14: Better Late Than Never

14: Better Late Than Never

From Chicken Soup for the Soul: My Amazing Mom

Better Late Than Never

My mother . . . she is beautiful, softened at the edges and tempered with a spine of steel. I want to grow old and be like her.

~Jodi Picoult

As a child, more often than not, I woke to the familiar burnt-aluminum smell of another kettle whistling itself to death on our electric range. It was the starting-gun odor of my mother’s daily race from behind.

Mom was chronically late, always doing “one more thing.” She’d pick up a ringing phone, or have to place dishes in the sink, or lose her car keys. And heaven help my sister or me if she sent us to wait for her in the car. Then, there’d be no one to remind her there wasn’t time to dust the coffee table.

I remember standing outside the elementary school every Tuesday, assuring my Brownie troop leader that Mom hadn’t forgotten me. Mrs. Williams would snort a response that let me know she had more important places to be.

I was late for school, doctors’ appointments, band practice, sleepovers . . . you name it. Each incident made me more uncomfortable and less forgiving. How hard was it to get out the door on time? Thank goodness, Mom’s boss was tolerant. She charmed him with her quirky sense of humor and strong work ethic once she arrived, but the shadow of disciplinary action always loomed over her employment. In her defense, I’m sure her role as a single, working parent didn’t help, but I wasn’t ready to entertain that as a valid excuse.

My wedding was the icing on the three-tiered cake. After a thirty-five-minute delay, the guests were fidgety. My side of the crowd collectively rolled their eyes when my mother rushed in and raced to her seat. I walked down the aisle, tense-lipped, a few minutes later.

In my late twenties, Mom became seriously ill. She had battled sarcoidosis since shortly after I was born. The disease builds scar tissue on major organs in the body. In her case, it had begun attacking her lungs. For years, she’d disguised its symptoms and powered through its debilitating exhaustion without complaint. None of us had known how hard it was on her.

My husband and I made the decision to move her into our home, and I began to comprehend tardiness. I juggled a new marriage, an ailing parent, and a job. I struggled to be on time for anything.

When my son was born two years later, it was even worse. Mom’s chronic “one more thing” became my life. Every time I needed to be somewhere, Mom required my attention, or my son needed a diaper change, or the new puppy threw up the diaper I just changed because I left it on the floor. Then my husband would call from work to ask if I could please make him a doctor’s appointment. Meanwhile, my own appointment scheduled for thirty minutes earlier was long lost.

I finally understood Mom’s years of failed punctuality. The phone that rang on her way out the door was a friend who needed advice, or my sister forgetting her gym clothes. And Mom’s never-ending search for lost car keys? Well, that was a daily occurrence for me now. I even understood the dust on the coffee table. Once noticed, it had to be dealt with because later she’d be too tired. Mom had been responsible for it all as a single parent while suffering a chronic disease. And she’d done it valiantly with smiles and jokes that vexed me to no end as a child.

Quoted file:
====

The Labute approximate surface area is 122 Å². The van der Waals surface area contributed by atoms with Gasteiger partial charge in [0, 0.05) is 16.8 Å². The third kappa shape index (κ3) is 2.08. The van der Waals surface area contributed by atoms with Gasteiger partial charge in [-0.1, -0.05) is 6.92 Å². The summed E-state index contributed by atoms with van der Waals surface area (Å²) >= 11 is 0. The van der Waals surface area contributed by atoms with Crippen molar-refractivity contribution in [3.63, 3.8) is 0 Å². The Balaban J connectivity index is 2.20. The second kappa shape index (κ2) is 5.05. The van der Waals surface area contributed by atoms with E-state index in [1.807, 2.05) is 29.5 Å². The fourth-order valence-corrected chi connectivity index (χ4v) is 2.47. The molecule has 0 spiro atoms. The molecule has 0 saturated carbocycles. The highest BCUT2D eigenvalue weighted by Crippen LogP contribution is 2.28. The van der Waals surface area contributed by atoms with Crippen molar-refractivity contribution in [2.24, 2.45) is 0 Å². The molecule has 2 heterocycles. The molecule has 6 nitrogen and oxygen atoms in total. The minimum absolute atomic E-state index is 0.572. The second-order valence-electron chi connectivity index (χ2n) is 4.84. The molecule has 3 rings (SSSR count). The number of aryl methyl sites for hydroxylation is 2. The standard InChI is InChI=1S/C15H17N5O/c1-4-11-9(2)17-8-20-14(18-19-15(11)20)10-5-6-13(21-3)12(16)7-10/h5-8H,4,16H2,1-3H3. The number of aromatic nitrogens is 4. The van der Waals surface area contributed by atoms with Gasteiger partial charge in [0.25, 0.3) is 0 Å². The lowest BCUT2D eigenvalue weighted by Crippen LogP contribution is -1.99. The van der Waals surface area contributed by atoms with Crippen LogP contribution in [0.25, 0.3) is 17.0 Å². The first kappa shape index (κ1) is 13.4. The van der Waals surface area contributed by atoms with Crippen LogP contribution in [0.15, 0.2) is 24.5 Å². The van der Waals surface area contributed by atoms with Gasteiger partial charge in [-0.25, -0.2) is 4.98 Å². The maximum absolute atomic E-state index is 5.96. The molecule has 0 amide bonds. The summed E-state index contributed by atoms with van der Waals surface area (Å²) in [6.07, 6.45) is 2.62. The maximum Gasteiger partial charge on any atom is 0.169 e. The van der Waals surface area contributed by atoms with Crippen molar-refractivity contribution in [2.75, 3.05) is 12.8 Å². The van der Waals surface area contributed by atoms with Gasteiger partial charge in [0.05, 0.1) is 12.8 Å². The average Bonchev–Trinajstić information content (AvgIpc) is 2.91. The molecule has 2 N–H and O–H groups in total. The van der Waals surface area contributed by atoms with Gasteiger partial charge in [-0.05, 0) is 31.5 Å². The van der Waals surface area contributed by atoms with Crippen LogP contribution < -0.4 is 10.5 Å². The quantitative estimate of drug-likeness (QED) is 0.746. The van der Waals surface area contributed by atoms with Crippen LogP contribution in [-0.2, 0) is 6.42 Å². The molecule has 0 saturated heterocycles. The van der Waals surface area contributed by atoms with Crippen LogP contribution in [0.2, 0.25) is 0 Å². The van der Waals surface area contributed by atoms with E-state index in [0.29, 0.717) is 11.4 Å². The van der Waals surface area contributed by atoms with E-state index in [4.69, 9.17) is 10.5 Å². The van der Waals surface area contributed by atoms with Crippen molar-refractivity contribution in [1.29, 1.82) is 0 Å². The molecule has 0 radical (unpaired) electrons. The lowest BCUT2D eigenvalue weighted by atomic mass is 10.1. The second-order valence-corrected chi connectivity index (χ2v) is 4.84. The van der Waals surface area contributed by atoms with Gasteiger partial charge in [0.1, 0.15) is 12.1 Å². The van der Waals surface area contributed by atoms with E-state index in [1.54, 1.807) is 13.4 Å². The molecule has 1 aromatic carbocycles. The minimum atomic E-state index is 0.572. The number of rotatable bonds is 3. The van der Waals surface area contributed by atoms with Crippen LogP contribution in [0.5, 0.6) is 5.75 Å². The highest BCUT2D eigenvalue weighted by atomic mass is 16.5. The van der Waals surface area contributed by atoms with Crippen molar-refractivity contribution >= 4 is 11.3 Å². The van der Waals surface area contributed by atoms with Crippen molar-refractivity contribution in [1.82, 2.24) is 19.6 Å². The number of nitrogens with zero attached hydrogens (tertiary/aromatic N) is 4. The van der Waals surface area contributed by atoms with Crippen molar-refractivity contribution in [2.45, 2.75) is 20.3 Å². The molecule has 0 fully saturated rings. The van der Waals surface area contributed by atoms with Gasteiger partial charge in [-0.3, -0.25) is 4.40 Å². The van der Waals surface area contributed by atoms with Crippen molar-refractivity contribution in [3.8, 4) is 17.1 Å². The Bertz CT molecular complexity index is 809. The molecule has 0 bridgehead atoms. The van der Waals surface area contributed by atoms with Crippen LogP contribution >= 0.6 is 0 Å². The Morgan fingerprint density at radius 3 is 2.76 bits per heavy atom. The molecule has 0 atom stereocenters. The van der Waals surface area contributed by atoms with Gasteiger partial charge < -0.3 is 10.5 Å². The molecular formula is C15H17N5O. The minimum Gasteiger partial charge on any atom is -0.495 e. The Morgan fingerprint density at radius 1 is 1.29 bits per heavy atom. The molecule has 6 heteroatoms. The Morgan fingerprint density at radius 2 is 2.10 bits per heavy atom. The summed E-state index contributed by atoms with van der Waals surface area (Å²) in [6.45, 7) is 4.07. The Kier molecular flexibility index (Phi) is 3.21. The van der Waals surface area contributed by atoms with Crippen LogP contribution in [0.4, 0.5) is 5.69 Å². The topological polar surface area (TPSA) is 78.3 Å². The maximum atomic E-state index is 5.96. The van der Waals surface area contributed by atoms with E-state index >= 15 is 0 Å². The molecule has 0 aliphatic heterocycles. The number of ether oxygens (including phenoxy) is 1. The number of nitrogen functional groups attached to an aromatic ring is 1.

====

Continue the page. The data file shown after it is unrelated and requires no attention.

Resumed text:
I apologized to her once in the midst of scavenging my son’s diaper bag for my darn keys. Near tears, I looked up to find her holding them out to me.

“Oh, Mom, I’m so sorry. I used to get so mad at you when I was a kid.”

She squeezed my shoulders. “Honey, we’re all judgmental jerks when we’re young. I knew you’d outgrow it.”

What could I do but laugh?

When Mom passed, our family arrived early for her memorial service. We were greeted by a funeral director with a slight sheen of sweat on his lip, although it was a chilly October day.

“I’m afraid I have some distressing news,” he said. “There is a problem with your mother’s ashes. They will not be available until tomorrow.”

Mom had managed to be late for her own funeral! My sister and I burst into laughter. We laughed until we cried, and then we giggled some more. Mom was more with us in that moment than if her earthly remains had arrived. As mourners entered the church, the news spread that an empty urn sat next to my mother’s picture. People suppressed grins and whispered, “Of course.” Mom had made sure we smiled in the midst of our grief.

After the service, I found myself alone in the sanctuary. It hit me how much I had taken for granted that Mom would always be there . . . eventually. I desperately wanted a few more minutes to make sure she knew how much I admired, appreciated, and loved her. But I was too late. Somehow, though, I knew she understood.

And now, when my son is hurrying me out the door, or I’ve forgotten his lunch money, I remind myself it’s okay to fall short sometimes. My mother taught me that perfection has nothing to do with being an amazing mom.

~Leigh Smith

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